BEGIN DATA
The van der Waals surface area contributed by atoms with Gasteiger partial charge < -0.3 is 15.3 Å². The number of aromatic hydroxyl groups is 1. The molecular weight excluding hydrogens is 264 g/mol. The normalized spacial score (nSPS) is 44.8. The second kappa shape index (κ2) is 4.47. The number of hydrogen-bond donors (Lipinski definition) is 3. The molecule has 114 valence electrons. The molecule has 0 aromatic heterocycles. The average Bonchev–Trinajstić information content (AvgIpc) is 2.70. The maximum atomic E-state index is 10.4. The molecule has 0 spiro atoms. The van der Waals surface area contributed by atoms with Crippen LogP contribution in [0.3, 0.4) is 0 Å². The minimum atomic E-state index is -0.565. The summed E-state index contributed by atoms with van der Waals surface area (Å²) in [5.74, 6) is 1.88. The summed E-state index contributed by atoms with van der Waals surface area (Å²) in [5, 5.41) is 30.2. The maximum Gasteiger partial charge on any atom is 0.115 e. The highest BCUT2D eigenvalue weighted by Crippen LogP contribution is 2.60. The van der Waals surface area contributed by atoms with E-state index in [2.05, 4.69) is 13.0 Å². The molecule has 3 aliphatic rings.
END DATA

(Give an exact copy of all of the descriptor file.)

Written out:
The van der Waals surface area contributed by atoms with Gasteiger partial charge < -0.3 is 15.3 Å². The number of aromatic hydroxyl groups is 1. The molecular weight excluding hydrogens is 264 g/mol. The normalized spacial score (nSPS) is 44.8. The second kappa shape index (κ2) is 4.47. The number of hydrogen-bond donors (Lipinski definition) is 3. The molecule has 114 valence electrons. The molecule has 0 aromatic heterocycles. The average Bonchev–Trinajstić information content (AvgIpc) is 2.70. The maximum atomic E-state index is 10.4. The molecule has 0 spiro atoms. The van der Waals surface area contributed by atoms with Crippen LogP contribution in [0.3, 0.4) is 0 Å². The minimum atomic E-state index is -0.565. The summed E-state index contributed by atoms with van der Waals surface area (Å²) in [5.74, 6) is 1.88. The summed E-state index contributed by atoms with van der Waals surface area (Å²) in [5, 5.41) is 30.2. The maximum Gasteiger partial charge on any atom is 0.115 e. The highest BCUT2D eigenvalue weighted by Crippen LogP contribution is 2.60. The van der Waals surface area contributed by atoms with E-state index in [2.05, 4.69) is 13.0 Å². The molecule has 3 aliphatic rings.